I would say that while I was watching Soultaker, I felt as if my soul was being taken but it would be too easy. This is definitely a product of 1983, but unfortunately it came out in 1990. An alternate title could be Timewaster which is shocking considering how cool the poster looks. I mean, check it out. Joe Estevez in a doorway with lightning all around him? How can that miss? Despite this movie's problems, I actually sort of liked the story and thought Joe Estevez's performance was especially gripping. He's built up quite the resume, by the way, acting in 190 television shows and movies including, Max Hell Frog Warrior. Actually, he's had 90 roles (mostly movies) since 2000 which is just an incredible pace. Lots of zombie movies. He'll catch up with Martin soon enough. I also liked writer and star Vivian Schilling and think she should do more five minute slow-motion scenes in her underwear.

I just did a little reading about Max Hell Frog Warrior. That's going straight to the top of my list of must-see movies! Director Scott Shaw has adopted what he calls "Zen filmmaking" which essentially means he films without the use of a screenplay. Look at this thing:

Hell yeah! Anybody want to buy this for me?


1940 Disney movie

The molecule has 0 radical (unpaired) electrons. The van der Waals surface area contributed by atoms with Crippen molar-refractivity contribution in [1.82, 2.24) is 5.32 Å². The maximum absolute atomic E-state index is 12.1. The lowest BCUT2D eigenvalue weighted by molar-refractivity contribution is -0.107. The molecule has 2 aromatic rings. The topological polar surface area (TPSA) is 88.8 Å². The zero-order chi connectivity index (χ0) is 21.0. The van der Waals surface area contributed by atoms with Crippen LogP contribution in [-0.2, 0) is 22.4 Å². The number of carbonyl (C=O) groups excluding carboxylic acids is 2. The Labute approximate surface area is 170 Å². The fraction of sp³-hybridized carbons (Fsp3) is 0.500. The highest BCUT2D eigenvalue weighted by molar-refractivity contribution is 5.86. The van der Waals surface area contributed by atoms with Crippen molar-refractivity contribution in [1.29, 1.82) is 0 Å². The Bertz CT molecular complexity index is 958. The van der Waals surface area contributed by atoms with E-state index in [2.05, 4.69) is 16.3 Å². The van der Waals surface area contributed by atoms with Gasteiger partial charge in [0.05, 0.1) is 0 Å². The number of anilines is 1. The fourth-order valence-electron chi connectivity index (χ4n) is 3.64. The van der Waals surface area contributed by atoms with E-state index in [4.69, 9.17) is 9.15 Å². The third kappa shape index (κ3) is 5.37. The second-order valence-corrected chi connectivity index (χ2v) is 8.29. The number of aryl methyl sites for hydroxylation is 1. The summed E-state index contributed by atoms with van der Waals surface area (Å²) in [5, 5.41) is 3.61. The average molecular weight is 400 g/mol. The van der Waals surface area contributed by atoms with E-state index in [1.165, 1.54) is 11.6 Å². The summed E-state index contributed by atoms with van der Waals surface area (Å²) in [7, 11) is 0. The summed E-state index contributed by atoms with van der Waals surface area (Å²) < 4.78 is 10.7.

Rating: 18/20 (Jen: 13/20; Emma: 7/20; Abbey: 15/20)

Plot: A lonely puppeteer, who perhaps is the dumbest man alive, makes a puppet out of pine. After teasing the cat with it, he makes a wish upon a star or something and goes to bed. A star fairy visits and turns the wooden puppet into a wooden boy. She instructs him to make good decisions and be brave in order to turn into a real boy, one not made of wood. A horny cricket is given the job of the puppet's conscience. When Gestapo the toy maker wakes up, he's happy to have a wooden son, and they dance around in a way that can only be described as gay. Pinocchio is sent to school the following day but decides to skip because some talking animals convince him that acting is much easier. It's an eventful day. He's kidnapped twice, gets his nose stuck in a hole, partially turns into a donkey, smokes for the first time, and gets his first erection. The cricket also tries to sell him for firewood. Eventually, the star fairy does turn Pinocchio into a real boy, albeit the type of boy who is going to be picked on frequently during his adolescence. Seriously. Just look at him.